Derek Lam Stacked Wedge Platform Pumps

Derek Lam Stacked Wedge Platform PumSo maybe there was something in this trend that related to what I was doing.

  • The wedge shape complemented my hollow heel structure.
  • The flatter sole was what inspired me to buy the last in Italy.
  • The undercut of the heel further refined the form.
  • The comfort of the felt was always in contrast to the shoe having height and the height was rather subversive, something I always like to play with as it produces the kind of questions worthy of artefacts.
  • And the overall feel was rather 1940’s giving rise to the ideas of peep toes construction.
  • Peep toe on a practical level helped to remove the extra material in this area.
  • In keeping with a seamless future the overlasting could heighten the shadows of the form.

So the cogs turned…

manchu sketch

manchu sketch

Always good that the felt material needs differing “fit” points on the foot than a court shoe.  So this creates a more unique look.

And this turned into this…

Steam… then…

then stitch in insole…

And Resin…

But there were problems with the Bio Resin and the felt as it is highly sensitive to any moisture. It bubbles even when degassed.  And the resin line was still too strong for Arena’s collection.

So in the end I learned the priority was the look for the catwalk and the collection photography. This project was not about developing the construction in industry.  So armed with pointe shoe shellac I coated the outside of the shoe where the heel structure and heel and the toe stiffening would be to create a semi structure and barrier to the inside coating of polyester resin and fiberglass! Well sometimes you have to do what you have to do. Things would be different in production!

Collaborating and applying the concept to a collection…

In August 2011 Arena Page from LCF MA Fashion Technology Womanswear contacted me after the suggestion from talented and intelligent Directors Darren Coban (MA Womanswear) and Dai Rees (MA Fashion Footwear and Artefact) to collaborate on her Major project.  I was working on my Unit 2 project of my Ma Footwear which focuses on industry.  The collaboration was very good in the end but challenged me in ways I had not expected.  I assumed the Unit 2 project would be about expanding with the contacts in the footwear industry. In collaborating with a graduating student for her Collection and Catwalk show I realised the aims of a show is to create a drama, a story.  As long as the shoes could be walked down a catwalk and add to the narration of the collection the work would be deemed a success in industry terms.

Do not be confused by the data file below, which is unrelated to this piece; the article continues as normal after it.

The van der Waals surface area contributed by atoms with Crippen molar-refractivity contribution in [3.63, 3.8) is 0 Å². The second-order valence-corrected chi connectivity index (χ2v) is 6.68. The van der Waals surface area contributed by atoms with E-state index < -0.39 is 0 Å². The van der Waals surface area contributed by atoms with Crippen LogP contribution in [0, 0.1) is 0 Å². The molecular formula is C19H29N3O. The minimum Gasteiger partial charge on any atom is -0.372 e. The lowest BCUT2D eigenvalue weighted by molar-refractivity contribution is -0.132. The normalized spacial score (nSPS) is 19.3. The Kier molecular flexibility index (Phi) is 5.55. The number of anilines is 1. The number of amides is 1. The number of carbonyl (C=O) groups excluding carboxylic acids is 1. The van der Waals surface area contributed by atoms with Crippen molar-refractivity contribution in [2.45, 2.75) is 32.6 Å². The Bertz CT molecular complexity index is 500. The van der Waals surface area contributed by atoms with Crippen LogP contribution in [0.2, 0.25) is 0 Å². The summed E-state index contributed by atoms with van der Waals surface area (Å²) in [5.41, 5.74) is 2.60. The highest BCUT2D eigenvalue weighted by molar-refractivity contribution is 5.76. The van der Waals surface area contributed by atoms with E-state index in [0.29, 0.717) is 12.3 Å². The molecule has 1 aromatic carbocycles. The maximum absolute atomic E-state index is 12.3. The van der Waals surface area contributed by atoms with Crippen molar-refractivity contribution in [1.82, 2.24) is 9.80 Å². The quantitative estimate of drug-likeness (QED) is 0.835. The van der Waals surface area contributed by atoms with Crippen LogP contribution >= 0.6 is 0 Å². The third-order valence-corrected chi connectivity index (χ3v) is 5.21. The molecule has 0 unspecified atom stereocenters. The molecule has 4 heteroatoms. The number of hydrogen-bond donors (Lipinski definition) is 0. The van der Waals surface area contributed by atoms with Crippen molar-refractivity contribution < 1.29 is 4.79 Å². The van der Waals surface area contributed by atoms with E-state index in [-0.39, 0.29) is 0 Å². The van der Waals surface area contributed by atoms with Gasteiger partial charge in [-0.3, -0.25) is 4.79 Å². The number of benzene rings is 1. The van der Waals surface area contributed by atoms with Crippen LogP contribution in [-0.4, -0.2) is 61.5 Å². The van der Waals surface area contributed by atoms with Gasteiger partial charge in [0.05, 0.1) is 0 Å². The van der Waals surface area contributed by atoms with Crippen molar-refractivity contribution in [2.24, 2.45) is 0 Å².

There were some quite specific challenges, mainly Arena wanted a clean look to the shoes meaning no change of colour in the resin line.  She also wanted to have low heels or flats.  Luckily I had been thinking the same heel height.  But let’s start from the end and work backwards….

In February 2012 Arena Page was on of twenty-two students from MA Menswear, Womanswear and Digital Fashion to show her collection at the MA LCF show Poemtry at the Victoria and Albert Museum.  The event was lovely and quality and Darren Coban, Dai Rees and staff should be proud as I image supporting and nurturing the talent and making a cohesive show for the event is a tall order.

Well Arena’s collection contained my felt shoes.

shoes backstage at V&A show

shoes backstage at V&A show

Continue reading